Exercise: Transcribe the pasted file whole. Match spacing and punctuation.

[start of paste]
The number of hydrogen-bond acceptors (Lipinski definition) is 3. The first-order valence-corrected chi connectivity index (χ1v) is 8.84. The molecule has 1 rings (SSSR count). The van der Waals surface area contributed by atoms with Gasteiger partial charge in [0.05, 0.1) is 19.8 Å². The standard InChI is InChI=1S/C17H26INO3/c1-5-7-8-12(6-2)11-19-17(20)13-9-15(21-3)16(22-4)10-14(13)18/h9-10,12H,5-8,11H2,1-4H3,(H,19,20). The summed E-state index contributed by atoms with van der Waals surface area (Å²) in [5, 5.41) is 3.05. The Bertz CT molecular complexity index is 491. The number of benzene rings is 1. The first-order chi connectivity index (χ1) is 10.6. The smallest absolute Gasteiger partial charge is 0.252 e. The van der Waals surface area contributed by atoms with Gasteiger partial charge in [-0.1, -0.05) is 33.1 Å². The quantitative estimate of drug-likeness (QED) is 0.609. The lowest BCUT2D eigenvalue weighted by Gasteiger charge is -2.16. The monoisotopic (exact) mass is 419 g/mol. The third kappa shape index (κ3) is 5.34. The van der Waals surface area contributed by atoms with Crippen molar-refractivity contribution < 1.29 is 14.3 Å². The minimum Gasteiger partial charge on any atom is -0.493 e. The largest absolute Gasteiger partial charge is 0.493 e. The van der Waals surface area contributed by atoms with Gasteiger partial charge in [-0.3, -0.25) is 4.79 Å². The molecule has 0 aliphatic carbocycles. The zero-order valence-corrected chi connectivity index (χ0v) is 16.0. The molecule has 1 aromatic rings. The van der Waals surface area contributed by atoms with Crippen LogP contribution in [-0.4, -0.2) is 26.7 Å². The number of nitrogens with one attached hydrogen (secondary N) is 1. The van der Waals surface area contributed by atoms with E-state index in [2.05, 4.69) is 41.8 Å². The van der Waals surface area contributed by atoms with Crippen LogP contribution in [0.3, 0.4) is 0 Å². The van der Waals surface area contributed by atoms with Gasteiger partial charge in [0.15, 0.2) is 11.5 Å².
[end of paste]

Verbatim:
The number of hydrogen-bond acceptors (Lipinski definition) is 3. The first-order valence-corrected chi connectivity index (χ1v) is 8.84. The molecule has 1 rings (SSSR count). The van der Waals surface area contributed by atoms with Gasteiger partial charge in [0.05, 0.1) is 19.8 Å². The standard InChI is InChI=1S/C17H26INO3/c1-5-7-8-12(6-2)11-19-17(20)13-9-15(21-3)16(22-4)10-14(13)18/h9-10,12H,5-8,11H2,1-4H3,(H,19,20). The summed E-state index contributed by atoms with van der Waals surface area (Å²) in [5, 5.41) is 3.05. The Bertz CT molecular complexity index is 491. The number of benzene rings is 1. The first-order chi connectivity index (χ1) is 10.6. The smallest absolute Gasteiger partial charge is 0.252 e. The van der Waals surface area contributed by atoms with Gasteiger partial charge in [-0.1, -0.05) is 33.1 Å². The quantitative estimate of drug-likeness (QED) is 0.609. The lowest BCUT2D eigenvalue weighted by Gasteiger charge is -2.16. The monoisotopic (exact) mass is 419 g/mol. The third kappa shape index (κ3) is 5.34. The van der Waals surface area contributed by atoms with Crippen molar-refractivity contribution < 1.29 is 14.3 Å². The minimum Gasteiger partial charge on any atom is -0.493 e. The largest absolute Gasteiger partial charge is 0.493 e. The van der Waals surface area contributed by atoms with Gasteiger partial charge in [-0.3, -0.25) is 4.79 Å². The molecule has 0 aliphatic carbocycles. The zero-order valence-corrected chi connectivity index (χ0v) is 16.0. The molecule has 1 aromatic rings. The van der Waals surface area contributed by atoms with Crippen LogP contribution in [-0.4, -0.2) is 26.7 Å². The number of nitrogens with one attached hydrogen (secondary N) is 1. The van der Waals surface area contributed by atoms with E-state index in [2.05, 4.69) is 41.8 Å². The van der Waals surface area contributed by atoms with Crippen LogP contribution in [0.3, 0.4) is 0 Å². The van der Waals surface area contributed by atoms with Gasteiger partial charge in [0.15, 0.2) is 11.5 Å².